Illinois State Senator Kyle McCarter, a
Republican, has ended an effort to repeal Illinois' gay marriage law
approved by lawmakers last year.
Following a federal judge's ruling
handed down Friday that there is no need for gay couples to wait for
the law to take effect in June, McCarter announced that he was
withdrawing his bill (SB 2637), which was scheduled for debate in the
Illinois Senate Executive Committee on Wednesday.
in lawsuit among first gay couples to marry in Chicago.)
“It was my intention when I submitted
Senate Bill 2637 this year to repeal the law which redefined legal
marriage within Illinois law because the people of Illinois were not
given a realistic chance to weigh in on an issue of immense and
radical cultural change,” McCarter
said in a statement. “Given the level of influence and
corruption we have witnessed by the well-connected and special
interest groups in recent years, I am not convinced the will of the
people was met by the original passage of Senate Bill 10 [the law
legalizing marriage for gay couples].”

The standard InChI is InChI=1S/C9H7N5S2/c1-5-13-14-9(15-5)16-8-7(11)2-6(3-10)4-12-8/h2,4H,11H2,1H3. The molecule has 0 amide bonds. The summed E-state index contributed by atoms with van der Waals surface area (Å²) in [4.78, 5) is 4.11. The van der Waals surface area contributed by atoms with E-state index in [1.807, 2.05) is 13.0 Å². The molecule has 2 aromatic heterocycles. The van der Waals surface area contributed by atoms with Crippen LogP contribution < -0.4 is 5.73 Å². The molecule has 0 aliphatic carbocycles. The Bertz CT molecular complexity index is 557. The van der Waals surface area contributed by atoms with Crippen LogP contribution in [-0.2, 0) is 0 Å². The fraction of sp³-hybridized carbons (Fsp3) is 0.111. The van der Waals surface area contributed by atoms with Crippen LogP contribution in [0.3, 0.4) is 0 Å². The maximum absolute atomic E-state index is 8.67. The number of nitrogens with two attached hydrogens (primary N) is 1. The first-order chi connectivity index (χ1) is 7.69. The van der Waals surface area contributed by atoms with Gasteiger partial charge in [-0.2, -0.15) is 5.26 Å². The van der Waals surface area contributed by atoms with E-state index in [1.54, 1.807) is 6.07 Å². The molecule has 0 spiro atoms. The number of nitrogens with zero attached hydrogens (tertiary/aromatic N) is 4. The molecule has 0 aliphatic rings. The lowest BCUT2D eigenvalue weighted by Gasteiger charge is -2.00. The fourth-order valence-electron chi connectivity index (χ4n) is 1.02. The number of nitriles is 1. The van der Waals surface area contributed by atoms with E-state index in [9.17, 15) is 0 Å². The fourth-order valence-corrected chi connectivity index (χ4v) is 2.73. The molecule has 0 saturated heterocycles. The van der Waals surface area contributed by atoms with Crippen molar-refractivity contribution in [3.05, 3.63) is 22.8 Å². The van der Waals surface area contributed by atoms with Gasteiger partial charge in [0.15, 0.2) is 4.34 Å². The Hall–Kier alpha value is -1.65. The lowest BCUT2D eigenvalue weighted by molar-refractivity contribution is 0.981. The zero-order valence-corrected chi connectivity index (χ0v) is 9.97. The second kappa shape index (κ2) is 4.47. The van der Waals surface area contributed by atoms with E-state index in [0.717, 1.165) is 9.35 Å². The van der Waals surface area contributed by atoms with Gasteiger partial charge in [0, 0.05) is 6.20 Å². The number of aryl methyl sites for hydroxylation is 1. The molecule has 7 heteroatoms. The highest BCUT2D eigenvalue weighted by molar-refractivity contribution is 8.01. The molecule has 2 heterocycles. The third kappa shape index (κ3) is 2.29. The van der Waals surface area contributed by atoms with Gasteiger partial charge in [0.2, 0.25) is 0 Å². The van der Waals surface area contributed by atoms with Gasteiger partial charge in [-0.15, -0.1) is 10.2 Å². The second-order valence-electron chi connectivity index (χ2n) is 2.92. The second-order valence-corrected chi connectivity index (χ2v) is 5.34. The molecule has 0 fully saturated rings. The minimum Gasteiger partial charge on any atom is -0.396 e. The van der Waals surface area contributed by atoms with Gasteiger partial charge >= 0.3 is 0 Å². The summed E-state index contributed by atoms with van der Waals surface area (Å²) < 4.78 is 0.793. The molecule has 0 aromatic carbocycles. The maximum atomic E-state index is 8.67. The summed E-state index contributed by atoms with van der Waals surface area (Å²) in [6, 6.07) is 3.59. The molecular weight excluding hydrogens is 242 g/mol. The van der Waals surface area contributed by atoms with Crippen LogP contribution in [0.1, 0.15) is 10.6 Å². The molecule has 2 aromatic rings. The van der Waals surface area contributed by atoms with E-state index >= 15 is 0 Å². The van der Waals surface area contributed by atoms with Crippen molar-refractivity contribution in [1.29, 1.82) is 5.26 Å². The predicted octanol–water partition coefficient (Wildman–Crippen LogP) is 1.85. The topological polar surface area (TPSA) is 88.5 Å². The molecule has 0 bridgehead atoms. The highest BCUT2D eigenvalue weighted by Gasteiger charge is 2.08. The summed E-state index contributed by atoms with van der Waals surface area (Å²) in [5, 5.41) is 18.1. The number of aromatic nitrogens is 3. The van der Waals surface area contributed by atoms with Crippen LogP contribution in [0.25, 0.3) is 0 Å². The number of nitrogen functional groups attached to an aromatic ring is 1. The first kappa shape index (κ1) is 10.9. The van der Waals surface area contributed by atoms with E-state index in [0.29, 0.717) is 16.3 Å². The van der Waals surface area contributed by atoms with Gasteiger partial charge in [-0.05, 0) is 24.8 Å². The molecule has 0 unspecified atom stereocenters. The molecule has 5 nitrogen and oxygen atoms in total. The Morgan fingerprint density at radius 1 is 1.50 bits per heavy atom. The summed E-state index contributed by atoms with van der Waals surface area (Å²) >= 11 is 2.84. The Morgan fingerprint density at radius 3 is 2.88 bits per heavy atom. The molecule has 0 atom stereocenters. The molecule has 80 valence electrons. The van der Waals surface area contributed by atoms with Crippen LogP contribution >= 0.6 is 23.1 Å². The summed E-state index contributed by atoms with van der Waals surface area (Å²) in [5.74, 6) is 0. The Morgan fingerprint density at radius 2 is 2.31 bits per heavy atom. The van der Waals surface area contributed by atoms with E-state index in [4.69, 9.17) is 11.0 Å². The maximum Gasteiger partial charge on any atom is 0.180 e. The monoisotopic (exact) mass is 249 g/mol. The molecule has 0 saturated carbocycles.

While the ruling is limited to Cook
County – the state's largest county – supporters are calling on
clerks in other counties to recognize the ruling and begin issuing
marriage licenses to gay couples before the law's June 1 start.
“The federal court's ruling responded
to a lawsuit filed in Cook County and applies initially only to the
Cook County Clerk's office, but clerks in the other 101 counties can
take official notice of the decision and its reasoning,” Bernard
Cherkasov, CEO of Equality Illinois, said in an emailed statement.
“We will be reaching out to county clerks all around the state
hoping that they will also be persuaded by the judge's rationale.
After all, the federal court said that it is unconstitutional to deny
same-sex couples marriage licenses.”